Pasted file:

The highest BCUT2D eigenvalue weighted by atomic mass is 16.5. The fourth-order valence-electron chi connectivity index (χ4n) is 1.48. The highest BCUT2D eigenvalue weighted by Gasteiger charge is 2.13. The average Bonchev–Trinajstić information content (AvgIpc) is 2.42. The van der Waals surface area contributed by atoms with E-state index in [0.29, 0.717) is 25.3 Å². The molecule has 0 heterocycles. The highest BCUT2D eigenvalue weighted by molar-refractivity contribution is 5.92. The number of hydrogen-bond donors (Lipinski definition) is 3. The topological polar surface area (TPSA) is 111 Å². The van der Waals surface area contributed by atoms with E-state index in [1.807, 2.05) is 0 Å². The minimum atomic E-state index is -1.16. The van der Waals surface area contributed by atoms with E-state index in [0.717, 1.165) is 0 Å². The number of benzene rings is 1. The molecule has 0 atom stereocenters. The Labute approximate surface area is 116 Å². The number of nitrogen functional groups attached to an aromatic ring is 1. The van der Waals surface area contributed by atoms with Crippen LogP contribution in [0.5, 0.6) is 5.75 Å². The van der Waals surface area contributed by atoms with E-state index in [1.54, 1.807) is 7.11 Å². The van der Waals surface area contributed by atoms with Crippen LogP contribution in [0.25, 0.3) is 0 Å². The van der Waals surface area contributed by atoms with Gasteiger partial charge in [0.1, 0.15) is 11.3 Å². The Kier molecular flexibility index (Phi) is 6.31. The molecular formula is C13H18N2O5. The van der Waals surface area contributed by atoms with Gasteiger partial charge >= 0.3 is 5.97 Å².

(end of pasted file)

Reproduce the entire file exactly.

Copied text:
The highest BCUT2D eigenvalue weighted by atomic mass is 16.5. The fourth-order valence-electron chi connectivity index (χ4n) is 1.48. The highest BCUT2D eigenvalue weighted by Gasteiger charge is 2.13. The average Bonchev–Trinajstić information content (AvgIpc) is 2.42. The van der Waals surface area contributed by atoms with E-state index in [0.29, 0.717) is 25.3 Å². The molecule has 0 heterocycles. The highest BCUT2D eigenvalue weighted by molar-refractivity contribution is 5.92. The number of hydrogen-bond donors (Lipinski definition) is 3. The topological polar surface area (TPSA) is 111 Å². The van der Waals surface area contributed by atoms with E-state index in [1.807, 2.05) is 0 Å². The minimum atomic E-state index is -1.16. The van der Waals surface area contributed by atoms with E-state index in [0.717, 1.165) is 0 Å². The number of benzene rings is 1. The molecule has 0 atom stereocenters. The Labute approximate surface area is 116 Å². The number of nitrogen functional groups attached to an aromatic ring is 1. The van der Waals surface area contributed by atoms with Crippen LogP contribution in [0.5, 0.6) is 5.75 Å². The van der Waals surface area contributed by atoms with E-state index in [1.54, 1.807) is 7.11 Å². The van der Waals surface area contributed by atoms with Crippen LogP contribution in [0.25, 0.3) is 0 Å². The van der Waals surface area contributed by atoms with Gasteiger partial charge in [0.1, 0.15) is 11.3 Å². The Kier molecular flexibility index (Phi) is 6.31. The molecular formula is C13H18N2O5. The van der Waals surface area contributed by atoms with Gasteiger partial charge >= 0.3 is 5.97 Å².